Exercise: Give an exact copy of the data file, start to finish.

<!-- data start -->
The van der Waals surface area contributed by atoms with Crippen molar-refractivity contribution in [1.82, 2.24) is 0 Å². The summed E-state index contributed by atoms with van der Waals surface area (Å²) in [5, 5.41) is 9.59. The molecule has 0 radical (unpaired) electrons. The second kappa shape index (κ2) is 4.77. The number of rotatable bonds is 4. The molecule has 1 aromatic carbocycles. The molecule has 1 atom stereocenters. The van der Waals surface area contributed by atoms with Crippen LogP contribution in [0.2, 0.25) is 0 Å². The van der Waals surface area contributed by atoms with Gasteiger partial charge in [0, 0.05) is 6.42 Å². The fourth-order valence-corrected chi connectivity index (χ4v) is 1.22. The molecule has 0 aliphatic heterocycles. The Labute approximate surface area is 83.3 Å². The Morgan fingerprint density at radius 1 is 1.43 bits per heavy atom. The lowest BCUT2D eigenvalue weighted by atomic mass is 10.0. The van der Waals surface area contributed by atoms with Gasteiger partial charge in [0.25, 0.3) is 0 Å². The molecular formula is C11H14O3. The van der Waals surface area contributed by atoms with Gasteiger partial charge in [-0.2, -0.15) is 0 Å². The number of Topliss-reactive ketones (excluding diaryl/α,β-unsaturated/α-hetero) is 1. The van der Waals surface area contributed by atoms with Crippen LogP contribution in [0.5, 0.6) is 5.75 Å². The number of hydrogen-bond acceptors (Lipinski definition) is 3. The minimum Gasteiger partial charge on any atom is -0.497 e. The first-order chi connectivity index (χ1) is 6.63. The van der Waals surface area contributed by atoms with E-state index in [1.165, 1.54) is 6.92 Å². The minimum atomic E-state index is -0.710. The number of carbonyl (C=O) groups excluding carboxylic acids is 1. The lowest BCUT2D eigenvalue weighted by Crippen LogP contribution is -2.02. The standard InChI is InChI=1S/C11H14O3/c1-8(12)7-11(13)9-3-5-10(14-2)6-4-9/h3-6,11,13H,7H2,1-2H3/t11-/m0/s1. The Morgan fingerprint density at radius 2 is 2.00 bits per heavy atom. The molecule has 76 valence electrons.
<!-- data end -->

The van der Waals surface area contributed by atoms with Crippen molar-refractivity contribution in [1.82, 2.24) is 0 Å². The summed E-state index contributed by atoms with van der Waals surface area (Å²) in [5, 5.41) is 9.59. The molecule has 0 radical (unpaired) electrons. The second kappa shape index (κ2) is 4.77. The number of rotatable bonds is 4. The molecule has 1 aromatic carbocycles. The molecule has 1 atom stereocenters. The van der Waals surface area contributed by atoms with Crippen LogP contribution in [0.2, 0.25) is 0 Å². The van der Waals surface area contributed by atoms with Gasteiger partial charge in [0, 0.05) is 6.42 Å². The fourth-order valence-corrected chi connectivity index (χ4v) is 1.22. The molecule has 0 aliphatic heterocycles. The Labute approximate surface area is 83.3 Å². The Morgan fingerprint density at radius 1 is 1.43 bits per heavy atom. The lowest BCUT2D eigenvalue weighted by atomic mass is 10.0. The van der Waals surface area contributed by atoms with Gasteiger partial charge in [0.25, 0.3) is 0 Å². The molecular formula is C11H14O3. The van der Waals surface area contributed by atoms with Gasteiger partial charge in [-0.2, -0.15) is 0 Å². The number of Topliss-reactive ketones (excluding diaryl/α,β-unsaturated/α-hetero) is 1. The van der Waals surface area contributed by atoms with Crippen LogP contribution in [0.5, 0.6) is 5.75 Å². The number of hydrogen-bond acceptors (Lipinski definition) is 3. The minimum Gasteiger partial charge on any atom is -0.497 e. The first-order chi connectivity index (χ1) is 6.63. The van der Waals surface area contributed by atoms with E-state index in [1.165, 1.54) is 6.92 Å². The minimum atomic E-state index is -0.710. The number of carbonyl (C=O) groups excluding carboxylic acids is 1. The lowest BCUT2D eigenvalue weighted by Crippen LogP contribution is -2.02. The standard InChI is InChI=1S/C11H14O3/c1-8(12)7-11(13)9-3-5-10(14-2)6-4-9/h3-6,11,13H,7H2,1-2H3/t11-/m0/s1. The Morgan fingerprint density at radius 2 is 2.00 bits per heavy atom. The molecule has 76 valence electrons.